Unit 1012 Cover Photo

Unit 1012 Cover Photo

Sunday, May 1, 2016


We, the comrades of Unit 1012, will always remember Lindsey Marie Bonistall every year on her birthday on March 20 and also on the date where she departed the earth on May 1. Please also support the family by donating and endorsing the foundation

Lindsey Bonistall
(March 20, 1985 to May 1, 2005)
Details of the Crime

On May 1, 2005, James E. Cooke, Jr., 34, broke into the apartment of University of Delaware student, Lindsey Bonistall, 20; he proceeded to rape and strangle her to death, then he put her body in the bathtub. 

In an attempt to throw off the police detectives, Cooke scrawled white-supremacist graffiti on the walls of Lindsey's apartment before setting it on fire in an attempt to cover up the crime. Cooke used a blue magic-marker to write "KKK" in several places near the front door of Lindsey Bonistall's Towne Court apartment, Newark Police Detective Andrew Rubin said. Rubin, the lead detective in the case, testified Friday during a hearing in Superior Court.

Cooke was arrested June 7 and held on more than $50,000 bail in connection with the home invasion before being charged yesterday with first-degree counts of murder, rape, arson, burglary and reckless endangerment. Surveillance cameras recorded images of a man using an automated teller machine card belonging to the victim of the first home invasion.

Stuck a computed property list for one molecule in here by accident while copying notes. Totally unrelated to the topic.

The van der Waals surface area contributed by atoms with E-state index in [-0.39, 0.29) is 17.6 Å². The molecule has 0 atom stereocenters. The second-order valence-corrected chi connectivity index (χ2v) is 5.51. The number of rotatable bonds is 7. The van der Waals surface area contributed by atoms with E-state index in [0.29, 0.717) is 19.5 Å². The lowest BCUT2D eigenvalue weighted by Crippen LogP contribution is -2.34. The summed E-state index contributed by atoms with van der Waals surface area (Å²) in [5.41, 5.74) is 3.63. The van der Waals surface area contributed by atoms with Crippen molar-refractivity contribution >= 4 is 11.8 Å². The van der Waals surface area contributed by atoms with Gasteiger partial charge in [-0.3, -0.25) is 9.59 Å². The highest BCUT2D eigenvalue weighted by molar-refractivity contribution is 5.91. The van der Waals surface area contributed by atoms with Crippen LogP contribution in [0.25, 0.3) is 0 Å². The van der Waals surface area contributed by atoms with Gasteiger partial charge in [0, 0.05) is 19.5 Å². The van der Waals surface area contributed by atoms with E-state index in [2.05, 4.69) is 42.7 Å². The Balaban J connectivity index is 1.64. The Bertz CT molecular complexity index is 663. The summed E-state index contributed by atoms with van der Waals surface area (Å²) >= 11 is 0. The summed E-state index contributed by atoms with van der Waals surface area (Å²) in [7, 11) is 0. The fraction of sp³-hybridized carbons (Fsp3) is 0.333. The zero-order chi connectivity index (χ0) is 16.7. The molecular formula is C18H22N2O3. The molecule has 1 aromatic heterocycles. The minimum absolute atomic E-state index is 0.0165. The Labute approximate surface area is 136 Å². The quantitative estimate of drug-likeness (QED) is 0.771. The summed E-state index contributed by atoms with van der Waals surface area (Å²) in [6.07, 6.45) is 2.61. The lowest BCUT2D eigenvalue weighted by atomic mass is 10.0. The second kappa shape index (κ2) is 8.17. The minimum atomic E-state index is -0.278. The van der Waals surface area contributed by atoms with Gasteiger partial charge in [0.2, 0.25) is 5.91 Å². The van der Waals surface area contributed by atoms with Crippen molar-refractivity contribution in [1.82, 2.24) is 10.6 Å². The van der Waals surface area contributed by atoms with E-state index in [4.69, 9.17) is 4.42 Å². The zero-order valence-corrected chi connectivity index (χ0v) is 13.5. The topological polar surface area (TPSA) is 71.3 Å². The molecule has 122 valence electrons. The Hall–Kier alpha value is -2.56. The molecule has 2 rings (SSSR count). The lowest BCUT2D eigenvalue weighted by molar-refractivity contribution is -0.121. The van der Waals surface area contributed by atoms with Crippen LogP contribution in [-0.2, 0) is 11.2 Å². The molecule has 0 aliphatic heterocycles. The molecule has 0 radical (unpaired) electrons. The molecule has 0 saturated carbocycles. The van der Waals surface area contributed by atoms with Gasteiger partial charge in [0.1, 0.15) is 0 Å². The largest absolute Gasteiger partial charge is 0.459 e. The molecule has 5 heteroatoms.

James Edward Cooke, 34, an unemployed shoe store clerk, who lived a block away from Bonistall's off-campus apartment in Newark, Del., faces the death penalty if convicted of slaying the popular young woman, who was mourned by several hundred friends and relatives at her funeral May 7.

Cooke, who Nefosky said lived with his girlfriend and four children, has a criminal record in New Jersey that includes convictions for theft, resisting arrest, riding in a stolen vehicle, drug possession and distributing drugs on school property.


Lindsey M. Bonistall, a 20-year-old UD sophomore, English major from White Plains, N.Y., has been identified by Newark Police as a homicide victim. Her body was discovered after an arson fire in her Towne Court apartment early Sunday, May 1.

After completing the investigation on Murray Road, the fire marshal returned to 81 Thorn Lane to resume the investigation of that fire. During the investigation, the fire marshal found that that fire also was arson. He then contacted the Newark Police Department. Upon further investigation, Ms. Bonistall’s body was discovered in the bathtub under a large pile of debris from the fire.

“The entire University of Delaware community is shocked and saddened by this terrible tragedy,” UD President David P. Roselle said. “We extend our deepest sympathies to the members of the Bonistall Family, as well as to her family of friends here on the University campus. 

“Miss Bonistall was a popular student, and our Center for Counseling and Student Development will be available to provide assistance desired by any of her many friends,” Roselle said.


Mary Cairns, a family friend of Lindsey Bonistall, a University of Delaware student murdered in 2005, on Thursday, January 28, 2016 at the Statehouse in Dover speaks about legislation being considered by Delaware House members to end the death penalty. Lawmakers rejected the legislation following emotional testimony.(Photo: JASON MINTO/THE NEWS JOURNAL)

Mary Cairns, a friend of the Bonistall family, testified against the repeal bill. She read a letter from the family, who could not be there, about what it was like to lose their daughter, Lindsey Bonistall, a University of Delaware sophomore who was raped and murdered in May 2005 by James E. Cooke Jr., who is now on death row.